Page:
This interview takes time because it is first necessary to completely empty the henhouse by removing the accessories and the hens, placed in an enclosure during cleaning. Your intervention must be careful so as not to neglect any interstice in which the parasites nestle. Remember to clean the doors and latches and renew the water in the trough. The hen house must be completely dry before allowing the hens to return to it.

The exterior must also be kept clean and free of objects that could injure the animals.

4 – poorly feed your chickens

It is said that chickens allow the use of kitchen waste. However, they can in no way constitute the basis of their diet. They are at most complements. You have to be vigilant about what you give them and sort it out beforehand because some foods are not good for them, when they are not. toxic.

Hens digest most fruits and vegetables, as well as old bread. Rotten, too spicy, salty or fatty foods should be eliminated. Certain foods should be avoided: avocados, citrus peels, bananas and kiwis, onion peels, leek leaves, cabbage cores, celery, raw potatoes, peelings included, cold meats and raw meat, cheese. Like many pets, chocolate is deadly for the hen. A good reflex to adopt before giving them a leftover is to make sure that the food is not prohibited. If in doubt, better not to give it to them.

Fiber is good for them and they are crazy about weeds. In winter, it will be good to compensate for the lack of greenery and insects, without excess: dried insects, mealworms. Pieces of oysters will give them extra calcium.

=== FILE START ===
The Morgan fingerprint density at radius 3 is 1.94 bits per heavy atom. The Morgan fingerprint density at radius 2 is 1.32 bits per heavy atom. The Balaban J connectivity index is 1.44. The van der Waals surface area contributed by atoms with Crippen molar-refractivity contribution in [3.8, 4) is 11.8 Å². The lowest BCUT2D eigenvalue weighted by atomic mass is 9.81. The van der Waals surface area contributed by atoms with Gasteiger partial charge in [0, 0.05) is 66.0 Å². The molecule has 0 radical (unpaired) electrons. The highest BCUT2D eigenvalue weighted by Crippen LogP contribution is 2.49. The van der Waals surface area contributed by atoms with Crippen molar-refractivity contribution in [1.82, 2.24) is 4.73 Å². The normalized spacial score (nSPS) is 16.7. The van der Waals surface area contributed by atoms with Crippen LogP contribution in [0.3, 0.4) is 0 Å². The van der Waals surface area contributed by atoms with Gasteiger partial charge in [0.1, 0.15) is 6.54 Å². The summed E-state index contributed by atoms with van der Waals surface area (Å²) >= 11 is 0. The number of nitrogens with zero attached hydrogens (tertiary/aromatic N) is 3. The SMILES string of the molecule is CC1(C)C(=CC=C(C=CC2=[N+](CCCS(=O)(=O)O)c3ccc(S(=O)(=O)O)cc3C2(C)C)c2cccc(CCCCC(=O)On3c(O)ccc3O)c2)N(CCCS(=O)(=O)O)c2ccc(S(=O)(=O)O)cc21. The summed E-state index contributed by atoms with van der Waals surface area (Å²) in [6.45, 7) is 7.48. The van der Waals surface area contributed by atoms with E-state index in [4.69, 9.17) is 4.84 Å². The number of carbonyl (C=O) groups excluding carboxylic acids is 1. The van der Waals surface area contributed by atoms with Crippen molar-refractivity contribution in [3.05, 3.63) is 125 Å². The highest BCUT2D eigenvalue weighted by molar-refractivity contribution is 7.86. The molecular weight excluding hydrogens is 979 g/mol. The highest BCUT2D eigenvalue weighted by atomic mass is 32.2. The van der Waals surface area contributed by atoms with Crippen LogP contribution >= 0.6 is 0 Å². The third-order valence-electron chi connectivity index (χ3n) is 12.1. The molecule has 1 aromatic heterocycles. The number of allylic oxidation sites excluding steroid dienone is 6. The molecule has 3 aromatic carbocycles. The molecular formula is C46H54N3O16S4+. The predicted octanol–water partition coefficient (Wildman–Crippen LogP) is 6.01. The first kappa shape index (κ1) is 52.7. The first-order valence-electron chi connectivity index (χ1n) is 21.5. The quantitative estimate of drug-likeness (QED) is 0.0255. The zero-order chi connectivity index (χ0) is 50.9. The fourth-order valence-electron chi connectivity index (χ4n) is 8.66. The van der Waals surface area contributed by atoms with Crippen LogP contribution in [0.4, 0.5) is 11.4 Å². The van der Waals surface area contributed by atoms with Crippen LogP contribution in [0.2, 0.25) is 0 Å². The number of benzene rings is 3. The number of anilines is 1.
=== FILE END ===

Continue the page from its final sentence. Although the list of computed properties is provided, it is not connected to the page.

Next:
5 – neglecting the protection of your chickens

Be aware that the presence of chickens can attract many animals. If the fox is well known as the number one enemy of the hen, it is far from the only one! Martins, polecats and even dogs can attack chickens. Rats and cats are more interested in chicks. Snakes, such as vipers and snakes, as well as hedgehogs, are attracted to eggs.

Many attacks are carried out at night; hens should be carefully locked in the hen house. The wire mesh should be deep enough into the ground to deter foxes from digging, allowing them to enter the henhouse through a tunnel. 30 cm deep is a minimum.

6 – Give up your chickens during the holidays

Your chickens will be able to manage if you are away for two days. Beyond that, you have to ask someone to come and feed them, give them water, make sure the fence is intact and everything is fine.

During the summer in particular, the heat wave can be fatal to them. They need shaded spaces that limit their exposure to the sun. The drinker should be placed in the shade and the water changed even more frequently than usual to limit the growth of algae. A restless hen panting is a hen that suffers from dehydration. The people who take care of them in your absence must be well informed about the normal behavior of the hens and what is abnormal, to react as quickly as possible in the event of a problem.